But rather than relying on a follow the heard mentality, would it not be better to address the issue in a way that is thoughtful and finds a solution that works for all?

        • It wouldn’t matter if they had defined marriage or not. Look what happened in Utah. Their amendment is much like the one proposed by Indiana. They are going to appeal to SCOTUS and the question will be settled. Why does IN need more legal costs?
          Justice Scalia speaks the truth!

    • IE attempts tell the world its raining while he —-es down the leg of every Hoosier.

      • Careful Brains. You might be accused of misrepresenting your moniker. Mindless insults tells everyone that you can’t engage on the issue.

  2. The states do have the right to define marriage, but they still have to do it in in a way that doesn’t violate the equal protection clause of the 14th amendment. Further you can’t take away people’s civil and constitutional rights via a yea/nay public referendum. (Eye roll) This “will of the people” stuff is crapola. Good grief that would effectively be amending the constitution via referendum!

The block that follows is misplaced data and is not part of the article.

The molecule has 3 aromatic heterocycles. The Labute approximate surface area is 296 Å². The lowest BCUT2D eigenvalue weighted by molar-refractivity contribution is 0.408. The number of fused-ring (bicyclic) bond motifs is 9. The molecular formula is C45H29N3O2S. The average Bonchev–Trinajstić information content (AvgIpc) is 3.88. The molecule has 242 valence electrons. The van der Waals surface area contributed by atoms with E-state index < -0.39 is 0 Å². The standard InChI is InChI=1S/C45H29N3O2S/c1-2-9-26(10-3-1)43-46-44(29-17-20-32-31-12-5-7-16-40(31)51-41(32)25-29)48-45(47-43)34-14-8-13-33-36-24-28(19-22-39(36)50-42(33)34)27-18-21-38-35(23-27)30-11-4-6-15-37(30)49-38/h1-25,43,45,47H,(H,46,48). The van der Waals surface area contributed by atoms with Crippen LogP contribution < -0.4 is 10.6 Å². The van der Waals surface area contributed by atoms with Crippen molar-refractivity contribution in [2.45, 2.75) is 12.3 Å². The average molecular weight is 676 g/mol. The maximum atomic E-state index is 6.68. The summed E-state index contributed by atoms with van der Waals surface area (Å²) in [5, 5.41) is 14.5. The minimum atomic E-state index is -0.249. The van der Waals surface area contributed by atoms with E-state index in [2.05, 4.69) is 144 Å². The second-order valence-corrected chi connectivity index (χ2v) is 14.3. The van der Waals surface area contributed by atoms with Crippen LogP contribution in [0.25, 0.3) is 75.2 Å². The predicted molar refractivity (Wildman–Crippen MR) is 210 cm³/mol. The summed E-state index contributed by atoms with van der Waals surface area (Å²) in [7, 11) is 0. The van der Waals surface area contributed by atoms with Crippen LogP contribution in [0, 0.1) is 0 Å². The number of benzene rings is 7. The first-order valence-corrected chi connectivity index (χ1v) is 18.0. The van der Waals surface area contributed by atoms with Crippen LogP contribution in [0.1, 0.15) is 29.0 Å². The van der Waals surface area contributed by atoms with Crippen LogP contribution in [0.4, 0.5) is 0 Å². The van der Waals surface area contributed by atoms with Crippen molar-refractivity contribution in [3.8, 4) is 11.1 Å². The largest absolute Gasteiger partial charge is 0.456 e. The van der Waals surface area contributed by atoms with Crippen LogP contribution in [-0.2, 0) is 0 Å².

AND YES the courts are doing EXACTLY what they’re supposed to do, protecting the rights of the minority from the majority. And YES even if it is prtecting only ONE person. And NO that is NOT legislating from the bench it is enforcing the constitution! Either we’re all equal and free or none of us are.